How to Detect and Treat Common Lawn Pests

How to Detect and Treat Common Lawn Pests

When your lawn is healthy, it can be a great addition to your overall landscape. However, those brown lawns lose their curb appeal. Along with that, browning and thin patches could be signs of a problem with your grass. You might have an infestation of pests that threaten your turf’s health. Here are a few ways to identify these common pests as you learn about treatment options for your yard.

Identify Those Common Lawn Pests

If you want to control any damage to your lawn, you need to understand the source of the problems. For many landscapes, lawn pests are the main culprits of diseases. Once you have identified these pests, you can treat them and prevent further damage. Brown spots, wilting blades, thin grass patches, and dead insects are all signs of an invasion. If you notice holes in the soil or missing roots, your lawn might have underground pest damage.

Common Lawn Pests

Here are a few things you need to know to identify these pests and prevent significant damage to your lawn. If you need additional help, a commercial lawn care service can remove these pests from your landscape.

Beetle Larvae (Grubs)

Some of the most damaging lawn pests are known as white grubs. These pests are the larvae of Japanese beetles, scarab beetles, and masked chafers. You might notice these larvae feeding on your roots throughout the growing season. Many of these pests complete their life cycle within one year. The adult beetles lay their eggs during mid-summer. These eggs hatch in two weeks, and the grubs begin to feed on the roots. As the cold weather approaches, the grubs burrow into the soil and go dormant. When the ground warms, these pests make their way to the surface by early spring. With this life cycle, you can expect big problems in your landscape.

You will notice grub damage by a few telltale signs. Wilted blades of grass turn into brown patches. In turn, that leads to dead grass. Grub-damaged turf is often spongy, and it will easily lift off the soil. If you are noticing crows or skunks in your yard, it could also be a sign of a grub infestation.

Sod Webworm

The larvae of the sod webworm moth can cause plenty of damage to your lawn. Younger sod webworms have a green or brown color with dark spots. Sod webworms have longer lifespans than grubs. You will notice they are active in the spring and summer. At night, the webworm moth lays eggs on the grass blades. Within seven days, the eggs hatch, and the larvae feed at night. During the day, the larvae hide in silken burrows found in the grass. By the fifth week, these larvae transform into adult moths.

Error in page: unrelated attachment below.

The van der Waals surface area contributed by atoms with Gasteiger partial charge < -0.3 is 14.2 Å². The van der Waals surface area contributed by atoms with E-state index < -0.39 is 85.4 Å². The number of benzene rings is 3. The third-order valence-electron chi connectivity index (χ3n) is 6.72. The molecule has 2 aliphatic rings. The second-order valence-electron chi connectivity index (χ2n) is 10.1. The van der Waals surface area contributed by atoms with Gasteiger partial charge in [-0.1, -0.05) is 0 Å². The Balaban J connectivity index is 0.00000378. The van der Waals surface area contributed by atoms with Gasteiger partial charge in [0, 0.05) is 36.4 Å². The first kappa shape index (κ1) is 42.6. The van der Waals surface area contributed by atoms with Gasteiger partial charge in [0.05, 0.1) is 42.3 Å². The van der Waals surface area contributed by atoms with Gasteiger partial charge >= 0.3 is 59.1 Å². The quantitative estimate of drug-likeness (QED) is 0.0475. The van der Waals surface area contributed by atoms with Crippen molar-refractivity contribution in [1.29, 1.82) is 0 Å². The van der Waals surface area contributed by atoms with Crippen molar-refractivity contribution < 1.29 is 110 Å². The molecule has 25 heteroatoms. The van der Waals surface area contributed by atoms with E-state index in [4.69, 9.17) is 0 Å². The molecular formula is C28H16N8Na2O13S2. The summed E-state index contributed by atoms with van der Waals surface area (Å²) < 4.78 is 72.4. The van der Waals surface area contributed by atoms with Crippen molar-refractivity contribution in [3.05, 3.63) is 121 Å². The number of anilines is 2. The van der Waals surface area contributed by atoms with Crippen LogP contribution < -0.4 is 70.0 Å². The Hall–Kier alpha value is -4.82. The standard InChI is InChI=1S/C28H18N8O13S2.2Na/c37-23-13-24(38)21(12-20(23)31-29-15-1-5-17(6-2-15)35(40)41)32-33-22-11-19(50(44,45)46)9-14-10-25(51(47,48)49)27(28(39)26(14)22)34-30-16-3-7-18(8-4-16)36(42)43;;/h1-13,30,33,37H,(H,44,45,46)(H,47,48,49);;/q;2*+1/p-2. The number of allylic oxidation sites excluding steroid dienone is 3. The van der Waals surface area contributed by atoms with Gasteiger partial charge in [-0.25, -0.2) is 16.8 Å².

If you have brown patches in your yard, it might be the work of webworms. These webworms eat the blades and stems of the grass. In turn, your lawn starts to brown. These pests can leave behind extensive damage with holes and silken tunnels throughout your yard.

Chinch Bug

There are several types of chinch bugs that can damage your lawn. These sap-sucking insects feed on grass blades and secrete an anticoagulant that causes the turf to stop absorbing water. As a result, the grass will brown and die. Chinch bugs will lay eggs on the lawn. Once the nymphs hatch, they start to feed on the grass blades. When the weather cools down, the adult bugs gather at the base of the grass stems and remain inactive until spring.

From June to September, you will notice the damage from chinch bugs. You might see some irregular patches of grass with a purple tint. In some cases, the damage is often attributed to stress. However, if you examine the grass, you will find these pests infesting your grass.


Like chinch bugs, there are several species of cutworms. Many of these pests have a gray-brown color with stripes. The cutworm adult moths feature a dull gray color with black or brown markings. In the spring, the adult cutworms lay eggs on the grass blades’ tips. These eggs hatch into worms that feed into the night. During the day, the worms are hidden from plain sight. After a month, the worms develop into moths. This cycle will repeat up to six times per year. If you live in an area with mild winters, you can expect more reproduction cycles.

Cutworms create underground burrows, and they feed at the base of the grass. In some cases, these pests will bite off the stems. Upon closer inspection, you might see evidence of sheared-off grass. Cutworms love shorter grass. All this damage leads to dead spots in your lawn.


Armyworms will destroy a lawn. These 2-inch pests often have a pink to gray color. An adult armyworm moth lays small white eggs on the grass blades. Within a week, those eggs hatch. The larvae feed for three weeks until they turn into moths.

These destructive creatures feed on your grass stems and blades. As a result, they skeletonize the leaves. You will see these pests eating grass blades in the late evening, night, and early morning. Once the armyworm has invaded your yard, you might see circular bare spots in your lawn. Severe infections might even make your lawn appear to move by itself.

Effective Pest Control

If you have a severe case of pests in your lawn, commercial lawn care services can help you. These pests will need to be removed with the right insecticides. There are so many choices on the market, and you want to find the right one for your lawn. You could try to tackle this job by yourself, but professional lawn care can guarantee that these insects are removed. With professional help, you will never see these destructive pests in your yard again.

At Charlestown Landscaping LLC, we can help you find the best solutions for your yard. We will get rid of these pests and bring your yard back to life. You can schedule a consultation by calling (610) 608-3965.

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